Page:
Island infrastructure drive set to make waves
Updated: 2015-08-06 07:39
By Xu Wei and Huang Yiming(China Daily)
China's newest city has just celebrated its third birthday amid a massive construction program designed to raise living standards and attract more maritime businesses. Xu Wei and Huang Yiming report from Sansha, Hainan province.
Yongxing Island has never offered as many business opportunities as it does today, according to Chen Hongwei.
Chen, a construction project manager for Hainan First Construction Engineering Co, said the company's business has received a massive boost in the last three years as a result of an intense infrastructure drive in Sansha, founded in 2012.
Hainan First currently has a 50-person team employed on the construction of the island's first primary school, but the limited transportation capabilities mean Chen's biggest headache is simply getting new workers to the island, which is not open to the general public.
"The people who come to the island are mainly fishermen and their relatives, and government employees. It's never easy to get a ticket for the boat," said the Hunan province native, who has lived on the island for more than 20 years.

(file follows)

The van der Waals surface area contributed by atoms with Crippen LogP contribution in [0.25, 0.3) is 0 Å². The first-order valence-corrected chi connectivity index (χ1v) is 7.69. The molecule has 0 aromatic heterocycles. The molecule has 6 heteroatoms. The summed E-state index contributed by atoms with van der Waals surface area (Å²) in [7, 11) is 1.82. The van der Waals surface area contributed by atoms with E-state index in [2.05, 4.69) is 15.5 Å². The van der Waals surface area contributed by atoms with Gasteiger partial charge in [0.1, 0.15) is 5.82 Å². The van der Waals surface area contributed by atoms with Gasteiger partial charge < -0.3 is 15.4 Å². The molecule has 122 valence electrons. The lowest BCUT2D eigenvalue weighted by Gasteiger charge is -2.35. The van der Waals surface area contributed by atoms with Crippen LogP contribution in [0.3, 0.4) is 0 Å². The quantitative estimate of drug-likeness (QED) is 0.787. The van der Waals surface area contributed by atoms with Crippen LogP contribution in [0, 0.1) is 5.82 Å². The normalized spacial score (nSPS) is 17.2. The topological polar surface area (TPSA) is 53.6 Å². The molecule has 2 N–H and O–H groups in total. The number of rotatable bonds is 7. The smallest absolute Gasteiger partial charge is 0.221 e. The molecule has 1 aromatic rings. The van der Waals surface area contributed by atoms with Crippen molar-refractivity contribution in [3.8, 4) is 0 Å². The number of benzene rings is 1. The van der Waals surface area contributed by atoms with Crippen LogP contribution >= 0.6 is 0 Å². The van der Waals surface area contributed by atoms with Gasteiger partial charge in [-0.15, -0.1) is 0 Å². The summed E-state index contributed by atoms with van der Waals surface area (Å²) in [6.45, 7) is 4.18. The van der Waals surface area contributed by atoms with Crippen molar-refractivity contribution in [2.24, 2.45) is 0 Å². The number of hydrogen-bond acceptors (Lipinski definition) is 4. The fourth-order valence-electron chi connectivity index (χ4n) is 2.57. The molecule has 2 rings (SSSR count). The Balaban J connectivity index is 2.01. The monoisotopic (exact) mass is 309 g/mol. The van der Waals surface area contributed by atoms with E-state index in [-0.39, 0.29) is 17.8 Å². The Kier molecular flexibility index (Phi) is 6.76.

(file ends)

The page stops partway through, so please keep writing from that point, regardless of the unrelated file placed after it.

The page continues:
Sansha, which administers the island groups around Xisha, Zhongsha and Nansha and the surrounding waters in the South China Sea, celebrated its third birthday in late July. The local authorities are still trying to boost the young city's transportation and infrastructure, and further improve its function as a center of government. A number of projects have also been launched to improve living conditions on Yongxing Island and the neighboring islets.
Chen estimated that the island - part of Hainan, China's southernmost province - is currently home to more than 1,000 construction workers, equal to almost one-fifth of the resident population. The primary school in Sansha is scheduled to open in September, and the city is relocating all the residents of the island's fishing villages to 19 residential complexes, some of which are still being built.
Xiao Jie, Sansha's mayor, said the immature infrastructure, especially transportation, is one of the biggest factors hampering development. "There was no precedent to follow in either infrastructure construction or city governance. Everything we've done has been achieved through trial and error," he said.
Every sandbag and brick used in the construction work has to be shipped from the mainland, and the buildings must be able to resist the frequent typhoons, Xiao told the two sessions, the meeting of China's top governing bodies, in March.